Swarm Sunday (on Tuesday) – 9/1/2013 – 9/7/2013

Dragonfly Swarm Project logo

Swarm Sunday is here!  A little late, but hey – I worked on Sunday and have been swamped with work since, so it just hasn’t happened yet.  Regardless, last week was a great swarm week with dragonfly swarms reported from the following locations:


Felton, CA
Ormond Beach, FL
Pensacola, FL
Amboy, IL
Collinsville, IL (2 reports)
Dixon, IL
Granite City, IL
O’Fallon, IL
Riverside, IL
Yorkville, IL
Lake Station, IN
Leopold, IN
Logan, IA
Rantoul, KS
Brownsville, KY
Elizabethtown, KY
Pikeville, KY
South Berwick, ME
Cambridge, MA
Faucett, MO
Foristell, MO
Ladue, MO
Strasburg, MO
Frenchtown, MS
Bozeman, MT
Lincoln, NE
Bald Head Island, NC (2 reports)
Topsail Beach, NC (3 reports)
Brooklyn, NY
Lido Beach, NY
Long Beach, NY
Wantagh, NY (2 reports)
Pond Creek, OK
Astoria, OR
Depoe Bay, OR
Garibaldi, OR
Gleneden Beach, OR (2 reports)
Manzanita, OR
Neskowin, OR
Newport, OR (10 reports)
Rockaway Beach, OR (7 reports)
Seaside, OR
Waldport, OR
Warrenton, OR
Yachats, OR (2 reports)
Wellsboro, PA
Charleston, SC
Isle of Palms, SC (2 reports)
Brookings, SD
Crooks, SD
Sioux Falls, SD
Grayford, TX
Little Elm, TX
Miami, TX
Long Beach, WA (2 reports)
Ocean Shores, WA (4 reports)
North Cove, WA
Tokeland,  WA (2 reports)
Racine, WI

And here’s the map:

9.1.13 - 9.7.13

Red pins are static swarms, blue pins are migratory. Click the map to enlarge!

Some really cool things happened this week!  First, I’d like to draw your attention to that massive line of blue pins on the northwestern coast.  That represents a huge western migration of Sympetrum corruptum, the variegated meadowhawk.  That species migrates every year in that area, but some years it is more noticeable to non-entomologists/odonate enthusiasts than others.  This year was a really noticeable year!  Look up at the list of reports from Oregon and Washington and you’ll see that there were a lot of reports, and most of those came in over a two-day period.  It was a really impressive migration!  I’m sorry I didn’t have a chance to see it in person.

The second thing you’ll notice is that though there are few migratory movements represented in the midwestern US, most of the static swarms were located along the major midwestern rivers.  That’s a good indication that the midwestern migratory species are on the move too.  Those swarms are often made up mostly of green darners (Anax junius), but several people reported black dragonflies in their swarms.  That suggests that the black saddlebags (Tramea lacerata) might be moving too.  The migration appears to have begun!  And after last year’s migratory non-event, it’s already shaping up to be a more impressive migration.

There was a smaller event in my area of the country, with a few migratory swarms reported in North and South Carolina.  I had intended to rush out to the coast to see the migration as soon as there was good evidence that the migration was happening, but there wasn’t a big swell in reports as I’d expect for a major migratory movement and I decided not to go.  I’d expect something more like what I saw from the northwest if there were enough dragonflies to warrant the drive to the coast.  I’m hoping we’ll get more dragonflies moving in over the next few weeks, especially as there hasn’t been a lot of movement of the dragonflies in the northeast yet.  I might still have an opportunity to observe the migration!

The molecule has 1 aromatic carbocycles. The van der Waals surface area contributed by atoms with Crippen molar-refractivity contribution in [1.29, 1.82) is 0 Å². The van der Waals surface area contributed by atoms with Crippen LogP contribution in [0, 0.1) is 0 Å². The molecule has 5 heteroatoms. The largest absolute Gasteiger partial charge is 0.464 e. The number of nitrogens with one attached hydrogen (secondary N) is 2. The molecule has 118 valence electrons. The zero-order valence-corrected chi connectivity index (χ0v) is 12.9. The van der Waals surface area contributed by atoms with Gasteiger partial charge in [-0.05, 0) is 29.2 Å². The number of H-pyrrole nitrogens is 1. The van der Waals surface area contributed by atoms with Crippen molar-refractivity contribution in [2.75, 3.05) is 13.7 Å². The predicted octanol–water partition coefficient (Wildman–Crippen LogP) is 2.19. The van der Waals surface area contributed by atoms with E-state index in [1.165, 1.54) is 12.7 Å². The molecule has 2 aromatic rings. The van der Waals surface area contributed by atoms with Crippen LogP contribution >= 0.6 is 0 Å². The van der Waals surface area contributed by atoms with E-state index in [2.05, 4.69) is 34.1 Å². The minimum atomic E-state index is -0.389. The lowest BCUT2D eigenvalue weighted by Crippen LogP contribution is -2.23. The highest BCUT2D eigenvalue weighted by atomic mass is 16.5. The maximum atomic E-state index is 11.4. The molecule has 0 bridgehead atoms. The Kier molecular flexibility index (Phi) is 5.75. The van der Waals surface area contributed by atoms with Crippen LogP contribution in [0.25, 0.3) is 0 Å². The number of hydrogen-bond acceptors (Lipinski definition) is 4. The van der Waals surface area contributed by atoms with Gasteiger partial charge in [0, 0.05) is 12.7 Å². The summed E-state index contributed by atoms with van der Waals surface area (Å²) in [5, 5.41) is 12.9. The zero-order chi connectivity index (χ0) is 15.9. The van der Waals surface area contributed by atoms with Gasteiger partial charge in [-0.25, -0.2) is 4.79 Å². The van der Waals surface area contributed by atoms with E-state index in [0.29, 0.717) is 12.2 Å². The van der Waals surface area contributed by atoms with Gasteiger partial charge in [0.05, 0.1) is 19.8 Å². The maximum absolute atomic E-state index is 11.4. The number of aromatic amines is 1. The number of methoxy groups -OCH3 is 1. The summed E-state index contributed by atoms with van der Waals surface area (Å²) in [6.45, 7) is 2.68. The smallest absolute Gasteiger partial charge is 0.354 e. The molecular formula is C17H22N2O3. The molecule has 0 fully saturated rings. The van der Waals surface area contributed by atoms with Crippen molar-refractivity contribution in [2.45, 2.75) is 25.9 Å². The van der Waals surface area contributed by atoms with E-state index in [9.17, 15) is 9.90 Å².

So, an exciting week of dragonfly activity!  One of the people who saw the western migration in Oregon got a video of the swarm, so I want to finish up this post with that video.  It’s shaky, but it gives you a really good idea of what the flow of dragonflies looked like.   There were reports of up to 500 dragonflies per minute flying along the Oregon coast, so this was a darned impressive event:

Keep sending in data!  This is the best time of year to have a chance to see a swarm, a time of great dragonfly activity all over the country.  If you see a swarm, I hope you’ll report it!


Have you seen a dragonfly swarm? I am tracking swarms so I can learn more about this interesting behavior.  If you see one, I’d love to hear from you!  Please visit my Report a Dragonfly Swarm page to fill out the official report form.  It only takes a few minutes! Thanks!


Want more information? Visit my dragonfly swarm information page for my entire collection of posts about dragonfly swarms!


Unless otherwise stated, all text, images, and video are copyright © C. L. Goforth

2 thoughts on “Swarm Sunday (on Tuesday) – 9/1/2013 – 9/7/2013

  1. I SOO enjoy your info pieces; especially the “Swarm Sunday” pieces !! Even though a retired Horticulturist/Entomologist (State of Florida Dept. Agri.), I still like to keep up with cutting edge Horticultural science. Please keep up your great work !!!!! Thanks, Floyd McHenry, Ocala, Florida

Have something to say?

Fill in your details below or click an icon to log in:

WordPress.com Logo

You are commenting using your WordPress.com account. Log Out /  Change )

Facebook photo

You are commenting using your Facebook account. Log Out /  Change )

Connecting to %s